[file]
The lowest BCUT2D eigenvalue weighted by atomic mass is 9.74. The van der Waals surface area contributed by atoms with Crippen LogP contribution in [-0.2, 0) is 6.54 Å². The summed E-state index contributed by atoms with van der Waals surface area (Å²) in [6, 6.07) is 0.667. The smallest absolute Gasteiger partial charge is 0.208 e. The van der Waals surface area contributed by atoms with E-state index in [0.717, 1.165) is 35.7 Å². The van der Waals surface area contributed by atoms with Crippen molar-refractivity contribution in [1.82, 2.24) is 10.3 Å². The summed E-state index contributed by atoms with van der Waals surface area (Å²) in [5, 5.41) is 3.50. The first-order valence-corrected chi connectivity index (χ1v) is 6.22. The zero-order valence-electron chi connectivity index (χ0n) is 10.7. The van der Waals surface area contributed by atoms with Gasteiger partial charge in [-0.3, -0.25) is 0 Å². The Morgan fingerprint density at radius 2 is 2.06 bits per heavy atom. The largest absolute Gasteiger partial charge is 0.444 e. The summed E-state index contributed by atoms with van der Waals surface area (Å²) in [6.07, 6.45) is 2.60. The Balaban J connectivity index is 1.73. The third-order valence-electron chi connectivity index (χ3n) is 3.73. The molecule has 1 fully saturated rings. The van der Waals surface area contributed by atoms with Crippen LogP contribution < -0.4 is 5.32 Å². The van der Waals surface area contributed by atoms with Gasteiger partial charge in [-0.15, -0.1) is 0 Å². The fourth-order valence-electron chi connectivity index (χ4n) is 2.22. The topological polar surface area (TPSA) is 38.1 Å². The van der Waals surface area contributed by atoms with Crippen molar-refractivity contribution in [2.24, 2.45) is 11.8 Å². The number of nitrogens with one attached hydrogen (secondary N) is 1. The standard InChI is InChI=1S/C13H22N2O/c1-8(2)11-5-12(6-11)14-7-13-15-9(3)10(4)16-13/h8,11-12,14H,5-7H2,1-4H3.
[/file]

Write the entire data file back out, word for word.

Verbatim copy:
The lowest BCUT2D eigenvalue weighted by atomic mass is 9.74. The van der Waals surface area contributed by atoms with Crippen LogP contribution in [-0.2, 0) is 6.54 Å². The summed E-state index contributed by atoms with van der Waals surface area (Å²) in [6, 6.07) is 0.667. The smallest absolute Gasteiger partial charge is 0.208 e. The van der Waals surface area contributed by atoms with E-state index in [0.717, 1.165) is 35.7 Å². The van der Waals surface area contributed by atoms with Crippen molar-refractivity contribution in [1.82, 2.24) is 10.3 Å². The summed E-state index contributed by atoms with van der Waals surface area (Å²) in [5, 5.41) is 3.50. The first-order valence-corrected chi connectivity index (χ1v) is 6.22. The zero-order valence-electron chi connectivity index (χ0n) is 10.7. The van der Waals surface area contributed by atoms with Gasteiger partial charge in [-0.3, -0.25) is 0 Å². The Morgan fingerprint density at radius 2 is 2.06 bits per heavy atom. The largest absolute Gasteiger partial charge is 0.444 e. The summed E-state index contributed by atoms with van der Waals surface area (Å²) in [6.07, 6.45) is 2.60. The Balaban J connectivity index is 1.73. The third-order valence-electron chi connectivity index (χ3n) is 3.73. The molecule has 1 fully saturated rings. The van der Waals surface area contributed by atoms with Crippen LogP contribution < -0.4 is 5.32 Å². The van der Waals surface area contributed by atoms with Gasteiger partial charge in [-0.15, -0.1) is 0 Å². The fourth-order valence-electron chi connectivity index (χ4n) is 2.22. The topological polar surface area (TPSA) is 38.1 Å². The van der Waals surface area contributed by atoms with Crippen molar-refractivity contribution in [2.24, 2.45) is 11.8 Å². The number of nitrogens with one attached hydrogen (secondary N) is 1. The standard InChI is InChI=1S/C13H22N2O/c1-8(2)11-5-12(6-11)14-7-13-15-9(3)10(4)16-13/h8,11-12,14H,5-7H2,1-4H3.